While Hoosier fans should be excited about what’s to come, there are also some reasons for concern as well. To start, last season needs to be placed in the proper context. While Indiana was a solid team last season, the Hoosiers weren’t great either. Indiana finished 48th on KenPom and easily could have missed the NCAA Tournament. In fact, if Indiana lost to Michigan in its Big Ten Tournament opener as projected, the Hoosiers likely wouldn’t have even made the NCAA Tournament. And for those who forget, Indiana trailed massively in that game. KenPom only gave the Hoosiers a 2.7 percent chance to win with roughly 11 minutes remaining. Indiana deserves credit for pulling out the win, but that’s a much different resume than some have been pushing in the media this offseason. It’s not a team coming off a national championship. It’s a group coming off a bubble bid. It all sets the floor for discussing the Hoosiers heading into this season.
Moreover, Indiana had some serious flaws last season that could easily crossover into this season, specifically on the offensive end. While the Hoosiers found their footing as the year went on, the three-point shooting never really came around. Indiana remained consistently mediocre in that area throughout the season, finishing 200th nationally in three-point percentage and 321st in percentage of team points from outside the arc. And with the team’s best perimeter shooter (Stewart) departing, there’s concern things could get even worse.
It’s also important to note that much of Indiana’s expected improvement this season rests on the program’s newcomers, i.e., freshmen who’ve never played a minute of college basketball before. Putting that much on recent high schoolers is always risky, no matter the talent. And Hoosier fans know this all too well. Look no further than Lander, who transferred this offseason just a few years removed from being named the program’s “savior” himself. Even if the freshmen are just average, it could derail much of Indiana’s potential this season.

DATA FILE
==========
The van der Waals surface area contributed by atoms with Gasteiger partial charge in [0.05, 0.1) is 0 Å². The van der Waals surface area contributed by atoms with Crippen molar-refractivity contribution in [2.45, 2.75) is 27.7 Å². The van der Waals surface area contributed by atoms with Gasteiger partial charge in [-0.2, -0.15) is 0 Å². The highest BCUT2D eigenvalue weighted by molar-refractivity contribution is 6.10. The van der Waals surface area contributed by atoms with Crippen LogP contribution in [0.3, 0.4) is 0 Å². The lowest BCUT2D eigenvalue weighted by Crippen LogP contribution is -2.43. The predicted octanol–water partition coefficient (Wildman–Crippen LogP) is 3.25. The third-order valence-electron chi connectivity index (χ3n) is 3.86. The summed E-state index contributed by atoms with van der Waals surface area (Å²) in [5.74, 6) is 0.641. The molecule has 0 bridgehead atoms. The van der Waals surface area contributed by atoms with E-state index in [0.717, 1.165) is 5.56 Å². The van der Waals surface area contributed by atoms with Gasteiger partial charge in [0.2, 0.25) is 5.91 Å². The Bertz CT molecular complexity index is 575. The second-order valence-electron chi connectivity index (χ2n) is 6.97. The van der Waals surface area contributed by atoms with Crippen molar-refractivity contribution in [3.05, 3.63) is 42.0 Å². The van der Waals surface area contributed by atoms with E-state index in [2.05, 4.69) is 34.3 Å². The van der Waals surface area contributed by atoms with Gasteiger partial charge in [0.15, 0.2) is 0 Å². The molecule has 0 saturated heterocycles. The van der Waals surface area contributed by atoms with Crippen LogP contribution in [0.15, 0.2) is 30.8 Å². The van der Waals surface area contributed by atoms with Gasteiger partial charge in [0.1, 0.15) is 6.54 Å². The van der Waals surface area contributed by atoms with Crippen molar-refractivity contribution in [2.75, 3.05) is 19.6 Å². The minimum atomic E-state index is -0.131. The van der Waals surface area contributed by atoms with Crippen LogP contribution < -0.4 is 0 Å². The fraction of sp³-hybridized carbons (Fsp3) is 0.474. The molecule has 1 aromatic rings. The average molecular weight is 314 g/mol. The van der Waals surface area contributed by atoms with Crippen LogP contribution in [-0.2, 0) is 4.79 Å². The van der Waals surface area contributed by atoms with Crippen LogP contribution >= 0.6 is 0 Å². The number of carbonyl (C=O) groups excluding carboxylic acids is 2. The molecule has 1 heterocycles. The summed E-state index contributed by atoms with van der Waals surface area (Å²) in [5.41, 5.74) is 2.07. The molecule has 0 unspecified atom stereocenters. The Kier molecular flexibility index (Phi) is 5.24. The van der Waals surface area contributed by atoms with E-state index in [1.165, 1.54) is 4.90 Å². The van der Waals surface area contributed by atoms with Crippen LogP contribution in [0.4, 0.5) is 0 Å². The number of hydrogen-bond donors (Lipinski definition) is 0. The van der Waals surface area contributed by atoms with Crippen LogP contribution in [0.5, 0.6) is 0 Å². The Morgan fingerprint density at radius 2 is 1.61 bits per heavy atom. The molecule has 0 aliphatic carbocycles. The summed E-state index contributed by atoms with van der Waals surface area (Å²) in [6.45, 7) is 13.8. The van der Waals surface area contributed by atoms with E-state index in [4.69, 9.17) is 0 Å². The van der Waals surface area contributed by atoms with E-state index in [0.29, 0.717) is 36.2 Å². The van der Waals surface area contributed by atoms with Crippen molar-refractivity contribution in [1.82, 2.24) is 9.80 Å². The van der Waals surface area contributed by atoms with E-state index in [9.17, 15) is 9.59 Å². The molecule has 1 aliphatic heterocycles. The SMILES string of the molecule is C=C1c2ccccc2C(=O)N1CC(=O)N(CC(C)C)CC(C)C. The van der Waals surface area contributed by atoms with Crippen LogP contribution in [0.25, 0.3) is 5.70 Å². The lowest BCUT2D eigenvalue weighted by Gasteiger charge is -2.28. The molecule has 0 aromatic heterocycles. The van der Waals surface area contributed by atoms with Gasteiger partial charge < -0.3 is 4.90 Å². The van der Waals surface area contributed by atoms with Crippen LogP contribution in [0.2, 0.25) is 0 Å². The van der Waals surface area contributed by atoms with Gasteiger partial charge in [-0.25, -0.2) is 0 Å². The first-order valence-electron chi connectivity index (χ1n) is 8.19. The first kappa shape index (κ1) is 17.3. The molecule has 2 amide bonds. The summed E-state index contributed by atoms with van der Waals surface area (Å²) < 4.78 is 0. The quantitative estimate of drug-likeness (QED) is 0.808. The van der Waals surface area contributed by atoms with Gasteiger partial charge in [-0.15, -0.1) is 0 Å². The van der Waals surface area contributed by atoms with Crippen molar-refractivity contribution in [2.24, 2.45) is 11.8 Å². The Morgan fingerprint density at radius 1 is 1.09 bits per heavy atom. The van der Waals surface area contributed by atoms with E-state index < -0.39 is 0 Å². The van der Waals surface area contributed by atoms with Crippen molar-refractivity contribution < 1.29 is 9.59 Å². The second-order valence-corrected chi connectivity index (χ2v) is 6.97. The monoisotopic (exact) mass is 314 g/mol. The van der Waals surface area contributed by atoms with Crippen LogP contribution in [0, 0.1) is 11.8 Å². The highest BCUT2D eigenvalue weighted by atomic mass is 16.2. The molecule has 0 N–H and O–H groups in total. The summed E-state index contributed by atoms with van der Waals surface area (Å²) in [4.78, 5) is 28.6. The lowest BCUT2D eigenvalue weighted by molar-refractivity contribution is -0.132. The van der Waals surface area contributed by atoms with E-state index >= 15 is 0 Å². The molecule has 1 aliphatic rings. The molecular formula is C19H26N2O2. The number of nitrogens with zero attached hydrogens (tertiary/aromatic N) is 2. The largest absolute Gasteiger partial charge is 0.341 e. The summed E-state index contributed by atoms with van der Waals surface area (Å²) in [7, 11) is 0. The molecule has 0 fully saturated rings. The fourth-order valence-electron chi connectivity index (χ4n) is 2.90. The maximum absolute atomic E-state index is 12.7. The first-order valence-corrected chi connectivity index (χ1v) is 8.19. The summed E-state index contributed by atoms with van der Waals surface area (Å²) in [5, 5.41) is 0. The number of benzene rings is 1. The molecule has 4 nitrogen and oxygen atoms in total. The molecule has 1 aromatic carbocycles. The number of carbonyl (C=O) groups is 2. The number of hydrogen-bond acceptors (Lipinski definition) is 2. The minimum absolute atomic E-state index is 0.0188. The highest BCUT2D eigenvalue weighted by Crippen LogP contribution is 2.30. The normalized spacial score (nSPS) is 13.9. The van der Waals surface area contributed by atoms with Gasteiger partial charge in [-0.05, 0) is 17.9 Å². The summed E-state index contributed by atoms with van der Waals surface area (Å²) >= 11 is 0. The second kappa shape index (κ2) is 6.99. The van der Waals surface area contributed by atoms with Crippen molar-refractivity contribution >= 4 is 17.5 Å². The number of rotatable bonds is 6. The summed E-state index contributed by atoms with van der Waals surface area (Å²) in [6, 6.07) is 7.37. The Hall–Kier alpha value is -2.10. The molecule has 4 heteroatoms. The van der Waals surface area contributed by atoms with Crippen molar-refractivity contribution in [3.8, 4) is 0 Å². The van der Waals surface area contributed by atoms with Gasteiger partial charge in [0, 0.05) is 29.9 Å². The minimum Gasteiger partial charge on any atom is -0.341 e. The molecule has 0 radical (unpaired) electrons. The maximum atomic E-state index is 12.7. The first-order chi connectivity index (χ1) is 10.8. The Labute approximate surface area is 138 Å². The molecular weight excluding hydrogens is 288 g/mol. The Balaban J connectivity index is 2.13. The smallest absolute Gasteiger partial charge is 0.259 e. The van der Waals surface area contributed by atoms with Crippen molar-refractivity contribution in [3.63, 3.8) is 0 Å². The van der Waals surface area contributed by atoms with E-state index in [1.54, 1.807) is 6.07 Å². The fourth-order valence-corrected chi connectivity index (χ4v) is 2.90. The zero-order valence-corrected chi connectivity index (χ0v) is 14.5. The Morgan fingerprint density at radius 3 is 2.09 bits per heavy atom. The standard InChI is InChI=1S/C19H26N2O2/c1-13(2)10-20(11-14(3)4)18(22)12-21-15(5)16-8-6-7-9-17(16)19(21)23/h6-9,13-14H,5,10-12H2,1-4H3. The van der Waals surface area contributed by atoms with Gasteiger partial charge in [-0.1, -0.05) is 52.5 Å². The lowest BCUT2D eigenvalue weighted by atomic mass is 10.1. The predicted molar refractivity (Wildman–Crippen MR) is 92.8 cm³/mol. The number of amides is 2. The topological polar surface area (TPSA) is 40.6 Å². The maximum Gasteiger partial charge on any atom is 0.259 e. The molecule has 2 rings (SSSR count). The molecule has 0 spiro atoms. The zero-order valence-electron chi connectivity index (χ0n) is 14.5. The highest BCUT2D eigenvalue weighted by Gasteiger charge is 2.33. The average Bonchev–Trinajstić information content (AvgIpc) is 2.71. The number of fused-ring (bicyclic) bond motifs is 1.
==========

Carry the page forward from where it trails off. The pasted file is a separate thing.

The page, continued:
Finally, we also can’t forget the step Hoosier fans are hoping the team can take this season. Going from bad to decent is one thing, but going from decent to nationally elite is another. This is the hardest step in sports to take and the Hoosiers are trying to do it in a single offseason. It’s gone wrong for a variety of teams and Indiana could easily find itself on the wrong side of that equation.
6. Top Player
Indiana enters this season with a clear leader for its top player. Jackson-Davis returns after two straight All-American level campaigns and figures to be in the Big Ten Player of the Year race from season’s tip. He is a dominant force inside and one of the most athletically gifted players in the conference. His only real limitations relate to his passing and non-existent perimeter game. However, neither is all that significant at this level.
If anybody is going to challenge Jackson-Davis, it would probably be Hood-Schifino. He has the talent and pedigree to be a special player for the Hoosiers down the line. The obvious question is simply how ready he will be to contribute in Bloomington this season. Other potential darkhorses include the other new additions.
7. 2022-’23 Schedule Breakdown
- 10/29 - Marian University (Ex.)
- 11/3 - Saint Francis (Ex.)
- 11/7 - Morehead State
- 11/10 - Bethune-Cooman
- 11/18 - at Xavier
- 11/20 - Miami (OH) (Indianapolis, IN)
- 11/23 - Little Rock
- 11/25 - Jackson State
- 11/30 - North Carolina
- 12/3 - at Rutgers
- 12/7 - Nebraska
- 12/10 - Arizona (Las Vegas, NV)
- 12/17 - at Kansas
- 12/20 - Elon
- 12/23 - Kennesaw State
- 1/5 - at Iowa
- 1/8 - Northwestern
- 1/11 - at Penn State
- 1/14 - Wisconsin
- 1/19 - at Illinois
- 1/22 - Michigan State
- 1/25 - at Minnesota
- 1/28 - Ohio State
- 1/31 - at Maryland
- 2/4 - Purdue
- 2/7 - Rutgers
- 2/11 - at Michigan
- 2/15 - at Northwestern
- 2/18 - Illinois
- 2/21 - at Michigan State
- 2/25 - at Purdue
- 2/28 - Iowa
- 3/5 - Michigan
This is a really interesting slate and one that’s going to turn a lot of heads. After a few years of relatively soft schedules, Indiana gets a bonafide difficult one here. And it makes sense given the expectations in Bloomington this season. The Hoosiers will get plenty of chances to prove themselves against this slate.
Non-conference play is highlighted by a litany of marquee matchups, including a trip to Kansas, a home game against North Carolina, and a game against Arizona in Vegas. It’s a dangerous slate with little room for error. That’s because outside of the marquee matchups, the schedule is extraordinarily weak. And that’s not a rip. In fact, that approach is quite common. It just means that if Indiana loses its marquee games, there won’t be much there for the resume heading into Big Ten play. It’s a dangerous recipe.